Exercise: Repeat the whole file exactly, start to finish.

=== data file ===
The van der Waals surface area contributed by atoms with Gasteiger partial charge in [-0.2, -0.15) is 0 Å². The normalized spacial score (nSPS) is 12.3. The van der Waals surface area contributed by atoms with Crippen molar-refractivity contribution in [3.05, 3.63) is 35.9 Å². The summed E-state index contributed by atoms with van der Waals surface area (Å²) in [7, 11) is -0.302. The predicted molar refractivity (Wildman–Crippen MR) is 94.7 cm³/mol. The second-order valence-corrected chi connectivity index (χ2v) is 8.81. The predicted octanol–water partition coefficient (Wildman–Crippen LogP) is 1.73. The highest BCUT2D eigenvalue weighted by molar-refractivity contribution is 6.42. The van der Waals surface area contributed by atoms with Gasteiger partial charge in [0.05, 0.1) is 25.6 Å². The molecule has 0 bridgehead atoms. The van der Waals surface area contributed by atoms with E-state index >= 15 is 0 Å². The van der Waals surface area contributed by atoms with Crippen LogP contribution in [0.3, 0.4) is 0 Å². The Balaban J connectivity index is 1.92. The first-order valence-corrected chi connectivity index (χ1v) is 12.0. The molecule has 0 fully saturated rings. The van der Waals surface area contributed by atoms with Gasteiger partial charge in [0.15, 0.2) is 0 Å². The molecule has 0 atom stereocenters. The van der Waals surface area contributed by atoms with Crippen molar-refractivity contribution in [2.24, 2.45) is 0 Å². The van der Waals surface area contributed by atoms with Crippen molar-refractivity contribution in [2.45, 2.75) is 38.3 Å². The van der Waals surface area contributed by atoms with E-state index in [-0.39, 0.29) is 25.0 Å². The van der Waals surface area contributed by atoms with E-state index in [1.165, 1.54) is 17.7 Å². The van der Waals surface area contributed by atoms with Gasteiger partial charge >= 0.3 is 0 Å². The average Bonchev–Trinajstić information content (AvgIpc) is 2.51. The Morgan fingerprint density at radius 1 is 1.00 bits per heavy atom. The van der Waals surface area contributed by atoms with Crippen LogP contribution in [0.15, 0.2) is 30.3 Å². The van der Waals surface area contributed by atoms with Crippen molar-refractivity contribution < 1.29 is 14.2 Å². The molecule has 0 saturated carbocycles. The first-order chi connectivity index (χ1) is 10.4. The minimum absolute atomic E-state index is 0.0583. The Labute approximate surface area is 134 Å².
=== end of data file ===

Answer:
The van der Waals surface area contributed by atoms with Gasteiger partial charge in [-0.2, -0.15) is 0 Å². The normalized spacial score (nSPS) is 12.3. The van der Waals surface area contributed by atoms with Crippen molar-refractivity contribution in [3.05, 3.63) is 35.9 Å². The summed E-state index contributed by atoms with van der Waals surface area (Å²) in [7, 11) is -0.302. The predicted molar refractivity (Wildman–Crippen MR) is 94.7 cm³/mol. The second-order valence-corrected chi connectivity index (χ2v) is 8.81. The predicted octanol–water partition coefficient (Wildman–Crippen LogP) is 1.73. The highest BCUT2D eigenvalue weighted by molar-refractivity contribution is 6.42. The van der Waals surface area contributed by atoms with Gasteiger partial charge in [0.05, 0.1) is 25.6 Å². The molecule has 0 bridgehead atoms. The van der Waals surface area contributed by atoms with E-state index >= 15 is 0 Å². The van der Waals surface area contributed by atoms with Crippen LogP contribution in [0.3, 0.4) is 0 Å². The Balaban J connectivity index is 1.92. The first-order valence-corrected chi connectivity index (χ1v) is 12.0. The molecule has 0 fully saturated rings. The van der Waals surface area contributed by atoms with Gasteiger partial charge in [0.15, 0.2) is 0 Å². The molecule has 0 atom stereocenters. The van der Waals surface area contributed by atoms with Crippen molar-refractivity contribution in [2.24, 2.45) is 0 Å². The van der Waals surface area contributed by atoms with Crippen molar-refractivity contribution in [2.45, 2.75) is 38.3 Å². The van der Waals surface area contributed by atoms with E-state index in [-0.39, 0.29) is 25.0 Å². The van der Waals surface area contributed by atoms with E-state index in [1.165, 1.54) is 17.7 Å². The van der Waals surface area contributed by atoms with Gasteiger partial charge >= 0.3 is 0 Å². The average Bonchev–Trinajstić information content (AvgIpc) is 2.51. The Morgan fingerprint density at radius 1 is 1.00 bits per heavy atom. The van der Waals surface area contributed by atoms with Crippen LogP contribution in [0.15, 0.2) is 30.3 Å². The van der Waals surface area contributed by atoms with Crippen molar-refractivity contribution < 1.29 is 14.2 Å². The molecule has 0 saturated carbocycles. The first-order chi connectivity index (χ1) is 10.4. The minimum absolute atomic E-state index is 0.0583. The Labute approximate surface area is 134 Å².